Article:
Mike Ault has an article at searchoracle.com titled “Oracle myths debunked”.
* sigh *
The problem is that he has the myths backwards! The way that he phrases them it it the lack of taking some action that is the problem — apparantly not seperating tables and indexes is a myth, and not reorganising tables and indexes is a myth, and not using multiple blocksizes is a myth.
All of these are of course convenient actions that a person could advise someone with a performance problem to take — if your client can’t touch the code, then what are you going to advise them to do? Rebuild indexes, reorganize tables, recreate your databases with a 32kb system and temp tablespaces block size?
Setting aside that quandry, Mike’s arguments do not stand up to scrutiny, and in some cases just represent straw men.
Take the seperate table/index tablespace issue. If you want to monitor i/o by seperating them, then that’s fine — use the tablespaces as administrative tools. No problem, and I’m not aware that anyone would disagree with that opinion. But Mike lets himself down with some self-defeating logic when it comes to performance issues here. Let’s follow Mike’s logic.
- Table and index access is sequential (OK, common basis of understanding)
- If table and index are on the same drive then excessive head movement is required even in a single user system (I can see that — sure)
- “In a multi-user environment, it fails to take into consideration all of the above plus the effects of multi-user access against co-located tables and indexes.”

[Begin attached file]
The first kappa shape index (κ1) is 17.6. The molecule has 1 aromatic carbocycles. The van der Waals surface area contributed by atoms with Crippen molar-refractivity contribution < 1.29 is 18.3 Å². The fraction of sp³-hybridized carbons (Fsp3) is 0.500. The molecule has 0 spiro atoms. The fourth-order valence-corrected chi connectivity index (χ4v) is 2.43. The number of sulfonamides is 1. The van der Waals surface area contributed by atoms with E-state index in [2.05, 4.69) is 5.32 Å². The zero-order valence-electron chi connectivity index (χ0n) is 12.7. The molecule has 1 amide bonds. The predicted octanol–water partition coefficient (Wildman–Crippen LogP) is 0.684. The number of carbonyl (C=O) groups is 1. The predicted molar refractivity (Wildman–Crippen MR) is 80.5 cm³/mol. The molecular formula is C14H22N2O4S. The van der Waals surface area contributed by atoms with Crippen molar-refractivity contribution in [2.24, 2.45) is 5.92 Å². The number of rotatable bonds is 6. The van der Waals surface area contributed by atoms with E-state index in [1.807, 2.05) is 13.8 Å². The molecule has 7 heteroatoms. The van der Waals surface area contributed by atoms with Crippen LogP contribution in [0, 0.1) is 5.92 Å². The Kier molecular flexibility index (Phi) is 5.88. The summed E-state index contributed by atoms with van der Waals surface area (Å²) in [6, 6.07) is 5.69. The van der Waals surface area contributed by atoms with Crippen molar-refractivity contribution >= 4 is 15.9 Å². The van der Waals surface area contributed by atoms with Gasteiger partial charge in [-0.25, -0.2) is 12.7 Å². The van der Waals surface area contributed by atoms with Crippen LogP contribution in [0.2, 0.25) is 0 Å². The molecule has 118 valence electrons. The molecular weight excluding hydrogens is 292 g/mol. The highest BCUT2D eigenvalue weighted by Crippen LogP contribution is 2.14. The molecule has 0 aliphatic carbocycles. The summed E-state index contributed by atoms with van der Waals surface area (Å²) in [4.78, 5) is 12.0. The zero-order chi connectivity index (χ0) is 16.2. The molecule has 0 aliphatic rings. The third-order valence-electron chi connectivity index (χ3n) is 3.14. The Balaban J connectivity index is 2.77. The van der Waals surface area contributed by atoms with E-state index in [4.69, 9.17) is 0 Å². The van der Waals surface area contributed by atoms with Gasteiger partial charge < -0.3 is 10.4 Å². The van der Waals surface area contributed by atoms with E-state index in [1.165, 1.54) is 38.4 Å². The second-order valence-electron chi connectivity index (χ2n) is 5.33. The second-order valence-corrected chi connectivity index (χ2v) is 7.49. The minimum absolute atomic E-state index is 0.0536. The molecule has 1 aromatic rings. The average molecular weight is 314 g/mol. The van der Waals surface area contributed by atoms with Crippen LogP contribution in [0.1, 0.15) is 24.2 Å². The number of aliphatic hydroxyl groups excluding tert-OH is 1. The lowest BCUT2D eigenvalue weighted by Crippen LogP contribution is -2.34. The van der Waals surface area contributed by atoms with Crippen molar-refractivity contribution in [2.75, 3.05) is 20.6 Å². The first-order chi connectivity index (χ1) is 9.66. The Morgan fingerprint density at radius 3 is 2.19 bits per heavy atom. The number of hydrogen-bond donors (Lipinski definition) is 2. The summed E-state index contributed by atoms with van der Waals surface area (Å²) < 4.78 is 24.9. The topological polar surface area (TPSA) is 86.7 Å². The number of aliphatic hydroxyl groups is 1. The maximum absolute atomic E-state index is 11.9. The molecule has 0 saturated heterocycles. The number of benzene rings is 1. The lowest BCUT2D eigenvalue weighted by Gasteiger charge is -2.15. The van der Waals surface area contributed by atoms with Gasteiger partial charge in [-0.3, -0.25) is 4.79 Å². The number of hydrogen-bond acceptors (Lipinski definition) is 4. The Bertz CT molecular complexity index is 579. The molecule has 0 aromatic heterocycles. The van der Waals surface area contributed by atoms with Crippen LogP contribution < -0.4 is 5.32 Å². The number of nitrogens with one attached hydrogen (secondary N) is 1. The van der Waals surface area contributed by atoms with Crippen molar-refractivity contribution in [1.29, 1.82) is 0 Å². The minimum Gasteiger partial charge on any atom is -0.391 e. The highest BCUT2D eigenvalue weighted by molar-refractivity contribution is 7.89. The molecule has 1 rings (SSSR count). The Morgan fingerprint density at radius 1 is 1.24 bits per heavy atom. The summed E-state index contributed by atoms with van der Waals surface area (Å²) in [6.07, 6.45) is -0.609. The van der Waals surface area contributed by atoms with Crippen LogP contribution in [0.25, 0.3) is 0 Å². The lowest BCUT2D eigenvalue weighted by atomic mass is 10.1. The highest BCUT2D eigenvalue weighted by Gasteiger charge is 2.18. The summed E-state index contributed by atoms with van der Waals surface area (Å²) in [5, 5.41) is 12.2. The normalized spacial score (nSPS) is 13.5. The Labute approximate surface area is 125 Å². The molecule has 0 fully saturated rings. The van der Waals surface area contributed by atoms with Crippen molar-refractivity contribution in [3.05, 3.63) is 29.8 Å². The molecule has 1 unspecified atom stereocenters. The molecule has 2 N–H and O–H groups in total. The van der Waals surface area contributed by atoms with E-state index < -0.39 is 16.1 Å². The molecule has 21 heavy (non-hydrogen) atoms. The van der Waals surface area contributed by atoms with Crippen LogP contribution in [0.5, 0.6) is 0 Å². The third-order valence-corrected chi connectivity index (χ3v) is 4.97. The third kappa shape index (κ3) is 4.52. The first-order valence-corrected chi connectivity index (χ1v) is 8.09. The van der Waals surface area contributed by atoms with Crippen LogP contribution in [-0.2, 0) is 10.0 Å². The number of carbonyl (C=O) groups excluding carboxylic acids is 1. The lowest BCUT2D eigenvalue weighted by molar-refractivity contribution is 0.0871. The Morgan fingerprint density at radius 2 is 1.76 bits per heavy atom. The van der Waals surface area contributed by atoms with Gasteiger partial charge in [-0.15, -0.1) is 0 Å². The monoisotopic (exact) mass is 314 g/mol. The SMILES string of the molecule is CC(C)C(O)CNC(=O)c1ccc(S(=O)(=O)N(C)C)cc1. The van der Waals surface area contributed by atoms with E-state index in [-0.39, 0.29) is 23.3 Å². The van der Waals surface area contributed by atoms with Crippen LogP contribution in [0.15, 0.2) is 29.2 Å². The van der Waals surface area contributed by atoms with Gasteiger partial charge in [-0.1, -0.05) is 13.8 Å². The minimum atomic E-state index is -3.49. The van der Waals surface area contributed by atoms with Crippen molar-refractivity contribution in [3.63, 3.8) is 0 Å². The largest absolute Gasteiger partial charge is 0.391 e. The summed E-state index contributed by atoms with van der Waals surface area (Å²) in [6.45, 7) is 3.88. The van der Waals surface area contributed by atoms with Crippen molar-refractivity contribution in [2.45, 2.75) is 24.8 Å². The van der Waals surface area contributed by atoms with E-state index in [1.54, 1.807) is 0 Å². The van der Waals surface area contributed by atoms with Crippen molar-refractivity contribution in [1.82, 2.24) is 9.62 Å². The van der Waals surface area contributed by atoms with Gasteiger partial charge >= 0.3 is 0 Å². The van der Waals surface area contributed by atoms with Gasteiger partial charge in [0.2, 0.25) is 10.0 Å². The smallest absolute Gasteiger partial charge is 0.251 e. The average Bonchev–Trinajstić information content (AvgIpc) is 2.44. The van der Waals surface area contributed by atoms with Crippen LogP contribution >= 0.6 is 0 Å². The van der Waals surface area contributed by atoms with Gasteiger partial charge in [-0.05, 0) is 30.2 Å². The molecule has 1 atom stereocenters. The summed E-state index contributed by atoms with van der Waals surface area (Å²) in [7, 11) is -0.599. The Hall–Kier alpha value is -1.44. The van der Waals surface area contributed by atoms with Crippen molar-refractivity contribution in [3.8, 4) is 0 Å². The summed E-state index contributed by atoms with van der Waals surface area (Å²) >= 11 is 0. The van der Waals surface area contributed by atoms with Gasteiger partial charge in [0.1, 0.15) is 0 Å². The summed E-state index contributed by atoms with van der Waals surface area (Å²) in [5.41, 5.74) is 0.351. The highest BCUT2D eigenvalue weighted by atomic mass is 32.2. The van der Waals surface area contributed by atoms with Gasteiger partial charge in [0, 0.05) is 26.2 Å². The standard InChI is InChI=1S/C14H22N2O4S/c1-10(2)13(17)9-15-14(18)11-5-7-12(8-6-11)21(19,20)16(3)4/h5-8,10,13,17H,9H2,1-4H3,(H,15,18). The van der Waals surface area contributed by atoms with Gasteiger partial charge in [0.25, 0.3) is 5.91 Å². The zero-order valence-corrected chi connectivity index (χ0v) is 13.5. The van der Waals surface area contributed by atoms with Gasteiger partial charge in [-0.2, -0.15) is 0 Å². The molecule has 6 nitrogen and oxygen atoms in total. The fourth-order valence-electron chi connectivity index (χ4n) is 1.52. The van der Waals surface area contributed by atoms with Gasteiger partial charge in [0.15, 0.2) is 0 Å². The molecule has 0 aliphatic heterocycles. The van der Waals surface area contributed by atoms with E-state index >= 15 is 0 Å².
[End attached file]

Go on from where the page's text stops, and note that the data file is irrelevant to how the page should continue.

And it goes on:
But in a multi-user environment, the heads are always moving around anyway. If any environment was going to benefit from seperating tables and indexes it would be with a single-user! To me this is forehead-slappingly obvious — that the argument in favour of not seperating tables and indexes for performance reasons is strengthened by consideration of a multi-user environment. Ah, go figure.
The multiple blocksize issue is in my opinion, the most nonsensical. The only evidence that has ever been put forward for this is a single script to demonstrate that with double the block size you get half the number of logical i/o’s (as if anyone needed a script to tell them that!), and a single anecdotal comment with no detail to back it up. That’s it! Oh, apart from “Trust me”. I’ve seen the most appalling technical nonsense talked about using large block sizes for temporary tablespaces, when it just does not (and cannot) make a difference to performance.
And don’t think I haven’t tried to get some technical discussion going on this — but there is apparantly no further evidence available. Oh yes, you’ll hear that TPC-C benchmarks use multiple blocksizes — that’s true, but I haven’t seen one yet where they were used for TEMP tablespaces or for storing indexes. Draw your own conclusions, men.
So please, for the love of God will someone from Burleson Consulting please step up to the plate and tell us how TEMP tablespaces benefit from large block sizes, and why TPC-C benchmarks don’t put indexes on 32kb tablespaces.
Please guys, I’m begging you.
I’m on my knees right now as I write this.
Perhaps in the second half of this two-part article, Mike could actually explain this in technical terms, and address his critics.
Because you know fellas, this is really how myths get started.